Source: usatoday.com

By: Maler Suresh 

What vaccines are currently being distributed?

  • The Moderna vaccine (the second vaccine to be approved in the U.S.) will be ready to be administered to patients Sunday 12/20
  • 2.9 million doses of the previously-approved Pfizer COVID-19 vaccine have been delivered over the last week to every state

What is the difference between the Pfizer and Moderna vaccine?

  • Moderna’s vaccine can be kept in a conventional freezer at -4 degrees, while Pfizer’s requires a special freezer to maintain a -94 degree environment.
  • Both have two-dose timelines, but Moderna’s is slightly longer at a 28-day schedule between shots, and Pfizer’s is 21 days.
  • Pfizer’s vaccine is authorized for people 16 years old and up, while Moderna’s emergency use authorization includes people 18 and older

What Does it Mean if the COVID-19 Vaccine Has Been Given “Emergency Use Authorization”?

 The FDA may issue an EUA (Emergency Use Authorization) to allow unapproved medical products to be used in an emergency to diagnose, treat, or prevent COVID-19 when there are no approved alternatives 

So is the vaccine still safe?

Yes

  • The FDA can assure the public and medical community that it has conducted a thorough evaluation of the available safety, effectiveness, and manufacturing quality information
  • Both vaccines have been shown to be more than 94% effective in protecting against COVID-19 across race, gender and underlying medical conditions.
  • All COVID-19 vaccines that are in development  or being distributed are being carefully evaluated in clinical trials and will be authorized or approved only if they make it substantially less likely you’ll get COVID-19.
  • The EUA requires that fact sheets that provide important information, including dosing instructions, and information about the benefits and risks of the Moderna COVID-19 Vaccine, be made available to vaccination providers and vaccine recipients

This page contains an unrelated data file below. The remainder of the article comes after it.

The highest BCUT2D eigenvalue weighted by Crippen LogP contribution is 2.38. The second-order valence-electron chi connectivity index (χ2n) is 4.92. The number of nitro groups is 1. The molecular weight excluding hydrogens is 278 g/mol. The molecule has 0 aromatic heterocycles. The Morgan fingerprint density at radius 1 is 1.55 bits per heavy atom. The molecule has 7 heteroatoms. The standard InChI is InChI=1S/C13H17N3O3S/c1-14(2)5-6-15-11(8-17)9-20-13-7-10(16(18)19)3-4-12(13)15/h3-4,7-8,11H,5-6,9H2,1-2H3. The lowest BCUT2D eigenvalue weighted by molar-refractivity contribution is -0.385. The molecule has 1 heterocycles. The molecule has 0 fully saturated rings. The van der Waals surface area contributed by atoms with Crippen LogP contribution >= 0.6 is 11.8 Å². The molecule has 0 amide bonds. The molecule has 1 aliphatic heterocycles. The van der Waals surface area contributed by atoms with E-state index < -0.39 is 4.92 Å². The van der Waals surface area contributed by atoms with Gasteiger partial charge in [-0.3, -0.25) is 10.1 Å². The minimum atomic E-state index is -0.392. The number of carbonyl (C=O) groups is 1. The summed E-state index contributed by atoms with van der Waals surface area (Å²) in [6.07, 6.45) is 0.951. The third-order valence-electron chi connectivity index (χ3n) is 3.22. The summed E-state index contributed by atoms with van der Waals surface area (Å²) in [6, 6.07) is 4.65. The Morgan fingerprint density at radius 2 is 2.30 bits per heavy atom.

• The FDA expects manufacturers whose COVID-19 vaccines are authorized under an EUA to continue their clinical trials to obtain additional safety and effectiveness information and pursue true approval

What is the CDC’s role?

 CDC does not have a role in developing COVID-19 vaccines, but CDC has been working closely with health departments and partners to develop vaccination plans for when a vaccine is available.

  • All vaccines will be ordered through CDC, and vaccine providers will receive vaccines from CDC’s centralized distributor or directly from a vaccine manufacturer.
  •  there will be 7.9 million doses delivered across 3,700-plus locations, including hospitals, doctor offices and pharmacies.

Who will be given the vaccine 1st?

  • Healthcare personnel
  • Workers in essential and critical industries
  • People at high risk for severe COVID-19 illness due to underlying medical conditions
  • People 65 years and older

What is the timeline we can expect for when we will be vaccinated?

When a vaccine is authorized or approved in the United States, there may not be enough doses available for all adults to be vaccinated right away. 

  • Supplies will increase over time, and all adults should be able to get vaccinated later in 2021 (probably the spring)
  • a COVID-19 vaccine may not be available for young children until more studies are completed.

How does the vaccine work?

  • The vaccine contains a small piece of the SARS-CoV-2 virus’s mRNA (messenger RNA) that instructs cells in the body to make the virus’s distinctive “spike” protein